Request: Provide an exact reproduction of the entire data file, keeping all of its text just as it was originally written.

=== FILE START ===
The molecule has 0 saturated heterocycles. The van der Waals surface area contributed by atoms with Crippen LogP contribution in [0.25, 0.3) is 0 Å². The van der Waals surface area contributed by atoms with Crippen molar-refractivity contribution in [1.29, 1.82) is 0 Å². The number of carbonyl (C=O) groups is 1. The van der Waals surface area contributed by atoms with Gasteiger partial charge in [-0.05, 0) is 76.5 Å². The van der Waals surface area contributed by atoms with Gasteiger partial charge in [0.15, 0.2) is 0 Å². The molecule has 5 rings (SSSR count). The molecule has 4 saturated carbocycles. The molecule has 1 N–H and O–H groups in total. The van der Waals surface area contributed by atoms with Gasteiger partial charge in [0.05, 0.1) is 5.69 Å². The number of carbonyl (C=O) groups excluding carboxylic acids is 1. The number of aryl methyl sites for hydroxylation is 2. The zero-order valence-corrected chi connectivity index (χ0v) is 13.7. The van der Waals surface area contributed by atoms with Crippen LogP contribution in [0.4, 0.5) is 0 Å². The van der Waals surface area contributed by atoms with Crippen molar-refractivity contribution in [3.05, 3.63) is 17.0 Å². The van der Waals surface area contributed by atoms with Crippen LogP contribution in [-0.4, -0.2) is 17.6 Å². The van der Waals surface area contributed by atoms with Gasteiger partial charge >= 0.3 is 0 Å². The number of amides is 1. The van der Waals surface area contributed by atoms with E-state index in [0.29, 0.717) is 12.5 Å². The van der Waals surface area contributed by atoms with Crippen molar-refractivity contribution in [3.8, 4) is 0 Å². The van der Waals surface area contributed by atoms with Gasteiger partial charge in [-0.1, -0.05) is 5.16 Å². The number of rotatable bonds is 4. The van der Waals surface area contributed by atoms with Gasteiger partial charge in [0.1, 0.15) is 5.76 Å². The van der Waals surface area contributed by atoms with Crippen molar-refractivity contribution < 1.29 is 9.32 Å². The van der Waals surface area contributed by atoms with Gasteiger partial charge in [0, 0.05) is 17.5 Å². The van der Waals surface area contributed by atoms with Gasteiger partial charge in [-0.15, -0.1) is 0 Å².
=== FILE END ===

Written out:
The molecule has 0 saturated heterocycles. The van der Waals surface area contributed by atoms with Crippen LogP contribution in [0.25, 0.3) is 0 Å². The van der Waals surface area contributed by atoms with Crippen molar-refractivity contribution in [1.29, 1.82) is 0 Å². The number of carbonyl (C=O) groups is 1. The van der Waals surface area contributed by atoms with Gasteiger partial charge in [-0.05, 0) is 76.5 Å². The van der Waals surface area contributed by atoms with Gasteiger partial charge in [0.15, 0.2) is 0 Å². The molecule has 5 rings (SSSR count). The molecule has 4 saturated carbocycles. The molecule has 1 N–H and O–H groups in total. The van der Waals surface area contributed by atoms with Gasteiger partial charge in [0.05, 0.1) is 5.69 Å². The number of carbonyl (C=O) groups excluding carboxylic acids is 1. The number of aryl methyl sites for hydroxylation is 2. The zero-order valence-corrected chi connectivity index (χ0v) is 13.7. The van der Waals surface area contributed by atoms with Crippen LogP contribution in [0.4, 0.5) is 0 Å². The van der Waals surface area contributed by atoms with Crippen molar-refractivity contribution in [3.05, 3.63) is 17.0 Å². The van der Waals surface area contributed by atoms with Crippen LogP contribution in [-0.4, -0.2) is 17.6 Å². The van der Waals surface area contributed by atoms with Gasteiger partial charge >= 0.3 is 0 Å². The number of amides is 1. The van der Waals surface area contributed by atoms with E-state index in [0.29, 0.717) is 12.5 Å². The van der Waals surface area contributed by atoms with Crippen molar-refractivity contribution in [3.8, 4) is 0 Å². The van der Waals surface area contributed by atoms with Gasteiger partial charge in [-0.1, -0.05) is 5.16 Å². The number of rotatable bonds is 4. The van der Waals surface area contributed by atoms with Gasteiger partial charge in [0.1, 0.15) is 5.76 Å². The van der Waals surface area contributed by atoms with Crippen molar-refractivity contribution < 1.29 is 9.32 Å². The van der Waals surface area contributed by atoms with Gasteiger partial charge in [0, 0.05) is 17.5 Å². The van der Waals surface area contributed by atoms with Gasteiger partial charge in [-0.15, -0.1) is 0 Å².